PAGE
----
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Help....My Receiver Keeps Turning Off


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#1 of 8 StephenGencs

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Posted March 13 2005 - 05:53 AM

On Friday I got a 5.1 set up finally. I have had a decent Marantz SR-6200 receiver for some time now, but never any surround speakers....

So I set up the speakers and ran all my cables and now my receiver keeps shutting off. I am assuming there is a short somewhere, or it is going into "safe mode". I have checked all the connections and cant seem to find what the problem is.

Anyone have any advice....

Thanks
Gencs
"I'm trapped in time and I don't know what to do"

#2 of 8 AlbertD

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Posted March 13 2005 - 06:51 AM

I would suggest disconnecting all the speaker wires to the receiver and then plug and test them one at a time until you find the short.

#3 of 8 StephenGencs

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Posted March 13 2005 - 07:28 AM

thanks...
I am thinking that I may have found the problem....
and the error is so stupid, i am not going to post my idiocy...

gencs..
"I'm trapped in time and I don't know what to do"

#4 of 8 Chu Gai

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Posted March 13 2005 - 11:21 AM

Oh, just post it and don't worry about it. You'll probably help someone.

#5 of 8 MikeGee

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Posted March 13 2005 - 03:26 PM

i'm guessing it was a reverse wire somewhere down the line..
I had my 1014 turn off when one of the speakers got disconnected (after a week of breaking it in.. then finally testing it out.. knocking the speaker right off the bookshelf and disconnecting it..)

#6 of 8 DavidAM

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Posted March 13 2005 - 03:29 PM

I'd like to hear the problem. Mine recently started doing the same thing, but I haven't taken the time to troubleshoot it yet.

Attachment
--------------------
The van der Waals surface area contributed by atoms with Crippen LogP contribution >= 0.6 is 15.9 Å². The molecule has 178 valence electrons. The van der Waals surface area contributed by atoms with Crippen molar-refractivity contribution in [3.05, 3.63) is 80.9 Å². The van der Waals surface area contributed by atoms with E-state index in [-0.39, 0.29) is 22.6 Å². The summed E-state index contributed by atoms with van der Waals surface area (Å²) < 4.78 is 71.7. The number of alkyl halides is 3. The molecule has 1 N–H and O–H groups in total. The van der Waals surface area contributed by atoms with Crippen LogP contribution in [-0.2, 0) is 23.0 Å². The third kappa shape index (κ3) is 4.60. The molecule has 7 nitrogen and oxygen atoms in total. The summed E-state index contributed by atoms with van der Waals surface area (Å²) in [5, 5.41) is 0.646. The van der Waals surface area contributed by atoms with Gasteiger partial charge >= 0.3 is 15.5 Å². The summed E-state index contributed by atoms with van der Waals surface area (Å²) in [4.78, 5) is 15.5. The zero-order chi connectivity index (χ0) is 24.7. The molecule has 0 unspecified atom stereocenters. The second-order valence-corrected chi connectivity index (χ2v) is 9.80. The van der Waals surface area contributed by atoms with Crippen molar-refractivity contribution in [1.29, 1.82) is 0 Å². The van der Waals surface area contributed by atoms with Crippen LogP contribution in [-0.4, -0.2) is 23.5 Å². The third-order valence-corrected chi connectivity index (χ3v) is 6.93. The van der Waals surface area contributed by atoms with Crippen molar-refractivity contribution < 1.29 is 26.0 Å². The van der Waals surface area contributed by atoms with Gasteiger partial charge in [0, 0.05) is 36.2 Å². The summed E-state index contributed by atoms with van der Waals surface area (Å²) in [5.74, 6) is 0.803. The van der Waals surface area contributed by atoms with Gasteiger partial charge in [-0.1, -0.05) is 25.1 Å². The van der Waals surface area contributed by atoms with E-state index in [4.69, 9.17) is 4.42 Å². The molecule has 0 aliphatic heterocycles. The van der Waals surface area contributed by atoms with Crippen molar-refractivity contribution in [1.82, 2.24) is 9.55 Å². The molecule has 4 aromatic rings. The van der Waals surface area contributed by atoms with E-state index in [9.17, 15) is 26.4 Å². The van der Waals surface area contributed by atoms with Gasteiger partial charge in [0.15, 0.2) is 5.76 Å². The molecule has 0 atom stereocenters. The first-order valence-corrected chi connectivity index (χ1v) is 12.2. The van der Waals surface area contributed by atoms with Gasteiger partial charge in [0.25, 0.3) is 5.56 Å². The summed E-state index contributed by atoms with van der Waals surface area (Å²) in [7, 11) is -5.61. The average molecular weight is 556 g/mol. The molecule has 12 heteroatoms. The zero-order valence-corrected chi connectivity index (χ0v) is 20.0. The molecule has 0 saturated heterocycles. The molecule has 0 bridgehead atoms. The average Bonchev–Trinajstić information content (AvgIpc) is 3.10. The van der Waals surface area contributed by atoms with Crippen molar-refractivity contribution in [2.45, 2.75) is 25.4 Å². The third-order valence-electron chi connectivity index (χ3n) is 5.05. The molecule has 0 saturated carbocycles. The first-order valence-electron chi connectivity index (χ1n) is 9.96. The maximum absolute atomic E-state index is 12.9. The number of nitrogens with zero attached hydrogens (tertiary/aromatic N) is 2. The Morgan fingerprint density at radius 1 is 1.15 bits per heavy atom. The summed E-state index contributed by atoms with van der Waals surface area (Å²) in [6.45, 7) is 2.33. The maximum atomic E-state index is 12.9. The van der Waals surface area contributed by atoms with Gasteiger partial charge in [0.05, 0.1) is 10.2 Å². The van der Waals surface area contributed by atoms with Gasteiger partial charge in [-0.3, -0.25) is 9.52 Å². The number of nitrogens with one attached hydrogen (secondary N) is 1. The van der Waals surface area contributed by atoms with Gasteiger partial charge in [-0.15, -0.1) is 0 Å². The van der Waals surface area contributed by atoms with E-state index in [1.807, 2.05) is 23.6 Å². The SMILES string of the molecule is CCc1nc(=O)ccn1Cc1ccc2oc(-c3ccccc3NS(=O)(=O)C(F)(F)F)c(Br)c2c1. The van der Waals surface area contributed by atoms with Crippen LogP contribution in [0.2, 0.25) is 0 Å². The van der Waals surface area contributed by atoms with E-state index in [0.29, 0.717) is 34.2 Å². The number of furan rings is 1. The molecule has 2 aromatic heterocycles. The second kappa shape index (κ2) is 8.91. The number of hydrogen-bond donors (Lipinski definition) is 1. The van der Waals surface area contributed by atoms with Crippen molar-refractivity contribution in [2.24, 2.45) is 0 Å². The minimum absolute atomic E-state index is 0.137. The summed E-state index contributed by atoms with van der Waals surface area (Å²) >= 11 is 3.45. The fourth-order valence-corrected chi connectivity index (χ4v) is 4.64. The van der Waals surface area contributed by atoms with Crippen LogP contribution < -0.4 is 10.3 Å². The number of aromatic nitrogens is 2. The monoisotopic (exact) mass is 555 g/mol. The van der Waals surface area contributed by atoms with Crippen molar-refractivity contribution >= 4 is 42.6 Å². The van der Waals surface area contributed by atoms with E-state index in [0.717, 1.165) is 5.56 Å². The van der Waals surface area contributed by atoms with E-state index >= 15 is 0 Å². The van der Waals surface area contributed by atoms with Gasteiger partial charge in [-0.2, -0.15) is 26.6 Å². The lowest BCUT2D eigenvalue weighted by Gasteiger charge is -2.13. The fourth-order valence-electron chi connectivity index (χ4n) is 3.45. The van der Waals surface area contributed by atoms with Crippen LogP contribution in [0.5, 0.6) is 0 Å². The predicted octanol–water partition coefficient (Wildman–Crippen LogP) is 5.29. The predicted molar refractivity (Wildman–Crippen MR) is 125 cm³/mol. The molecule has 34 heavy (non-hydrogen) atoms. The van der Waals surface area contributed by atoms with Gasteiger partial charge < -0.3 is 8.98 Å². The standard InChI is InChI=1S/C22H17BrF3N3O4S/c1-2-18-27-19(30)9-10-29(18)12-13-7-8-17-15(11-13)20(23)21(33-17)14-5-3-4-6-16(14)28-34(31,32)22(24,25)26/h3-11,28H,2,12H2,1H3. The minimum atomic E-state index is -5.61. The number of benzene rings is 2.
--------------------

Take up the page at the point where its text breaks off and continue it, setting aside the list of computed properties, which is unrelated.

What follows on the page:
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#7 of 8 MikeGee

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Posted March 14 2005 - 11:00 AM

I was thinking one reason the receiver could do this is at high volumes there is not enough power feeding into all of electronics and it shuts down as a safty feature... am i way off base here?

#8 of 8 Thomas Willard

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Posted March 14 2005 - 01:52 PM

Receivers have protective circuits to shut down to protect the transistor finals. Too much current results in too much heat and without a protective circuit to save the transistors, you have a big repair bill.

Assuming the circuit is working correctly you need to determine the reason for excess current. Most likely a shorted wire. Keep in mind that at low volume levels such a short may not generate enough current to cause the receiver to go into its protective shut down mode. I once drove a nail into one of the speaker leads and only on certain loud volume demands would the receiver trip off.

Using low (4 ohm) impedance speakers or both the A and B speakers on at the same time (if you have a set of B speakers hooked up) might cause too much current demand on the receiver. Or it could be a shorted wire as I experienced.

By disconnecting all of the speaker wires and then reconnecting one at a time, you will eventually find the culprit.




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